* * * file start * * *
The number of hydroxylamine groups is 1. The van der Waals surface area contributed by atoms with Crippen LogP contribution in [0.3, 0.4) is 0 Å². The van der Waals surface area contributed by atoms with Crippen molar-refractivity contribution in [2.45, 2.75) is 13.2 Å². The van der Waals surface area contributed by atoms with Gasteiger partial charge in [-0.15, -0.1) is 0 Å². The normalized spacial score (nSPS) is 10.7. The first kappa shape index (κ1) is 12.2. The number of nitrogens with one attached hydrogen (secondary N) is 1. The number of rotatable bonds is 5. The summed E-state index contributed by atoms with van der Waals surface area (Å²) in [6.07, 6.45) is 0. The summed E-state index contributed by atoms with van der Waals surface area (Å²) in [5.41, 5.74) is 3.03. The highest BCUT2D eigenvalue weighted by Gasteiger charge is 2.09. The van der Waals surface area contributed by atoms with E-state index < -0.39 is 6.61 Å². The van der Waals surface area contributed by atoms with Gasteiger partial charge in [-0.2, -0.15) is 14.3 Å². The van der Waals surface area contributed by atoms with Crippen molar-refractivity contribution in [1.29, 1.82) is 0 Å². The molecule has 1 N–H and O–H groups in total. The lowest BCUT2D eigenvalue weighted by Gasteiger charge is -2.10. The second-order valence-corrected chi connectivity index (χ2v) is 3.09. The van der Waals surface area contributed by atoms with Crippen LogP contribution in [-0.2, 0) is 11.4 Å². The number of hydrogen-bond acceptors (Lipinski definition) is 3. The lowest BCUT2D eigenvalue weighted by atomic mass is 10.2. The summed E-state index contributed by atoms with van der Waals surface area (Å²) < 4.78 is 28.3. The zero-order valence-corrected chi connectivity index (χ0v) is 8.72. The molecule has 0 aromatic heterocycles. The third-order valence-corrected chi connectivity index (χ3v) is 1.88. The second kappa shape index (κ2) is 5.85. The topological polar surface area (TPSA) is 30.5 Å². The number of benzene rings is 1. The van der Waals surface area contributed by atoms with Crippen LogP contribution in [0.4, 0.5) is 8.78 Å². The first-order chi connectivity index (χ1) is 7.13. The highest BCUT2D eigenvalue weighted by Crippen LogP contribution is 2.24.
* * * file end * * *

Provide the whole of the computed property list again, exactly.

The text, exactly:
The number of hydroxylamine groups is 1. The van der Waals surface area contributed by atoms with Crippen LogP contribution in [0.3, 0.4) is 0 Å². The van der Waals surface area contributed by atoms with Crippen molar-refractivity contribution in [2.45, 2.75) is 13.2 Å². The van der Waals surface area contributed by atoms with Gasteiger partial charge in [-0.15, -0.1) is 0 Å². The normalized spacial score (nSPS) is 10.7. The first kappa shape index (κ1) is 12.2. The number of nitrogens with one attached hydrogen (secondary N) is 1. The number of rotatable bonds is 5. The summed E-state index contributed by atoms with van der Waals surface area (Å²) in [6.07, 6.45) is 0. The summed E-state index contributed by atoms with van der Waals surface area (Å²) in [5.41, 5.74) is 3.03. The highest BCUT2D eigenvalue weighted by Gasteiger charge is 2.09. The van der Waals surface area contributed by atoms with E-state index < -0.39 is 6.61 Å². The van der Waals surface area contributed by atoms with Gasteiger partial charge in [-0.2, -0.15) is 14.3 Å². The van der Waals surface area contributed by atoms with Crippen molar-refractivity contribution in [1.29, 1.82) is 0 Å². The molecule has 1 N–H and O–H groups in total. The lowest BCUT2D eigenvalue weighted by Gasteiger charge is -2.10. The second-order valence-corrected chi connectivity index (χ2v) is 3.09. The van der Waals surface area contributed by atoms with Crippen LogP contribution in [-0.2, 0) is 11.4 Å². The number of hydrogen-bond acceptors (Lipinski definition) is 3. The lowest BCUT2D eigenvalue weighted by atomic mass is 10.2. The summed E-state index contributed by atoms with van der Waals surface area (Å²) < 4.78 is 28.3. The zero-order valence-corrected chi connectivity index (χ0v) is 8.72. The molecule has 0 aromatic heterocycles. The third-order valence-corrected chi connectivity index (χ3v) is 1.88. The second kappa shape index (κ2) is 5.85. The topological polar surface area (TPSA) is 30.5 Å². The number of benzene rings is 1. The van der Waals surface area contributed by atoms with Crippen LogP contribution in [0.4, 0.5) is 8.78 Å². The first-order chi connectivity index (χ1) is 7.13. The highest BCUT2D eigenvalue weighted by Crippen LogP contribution is 2.24.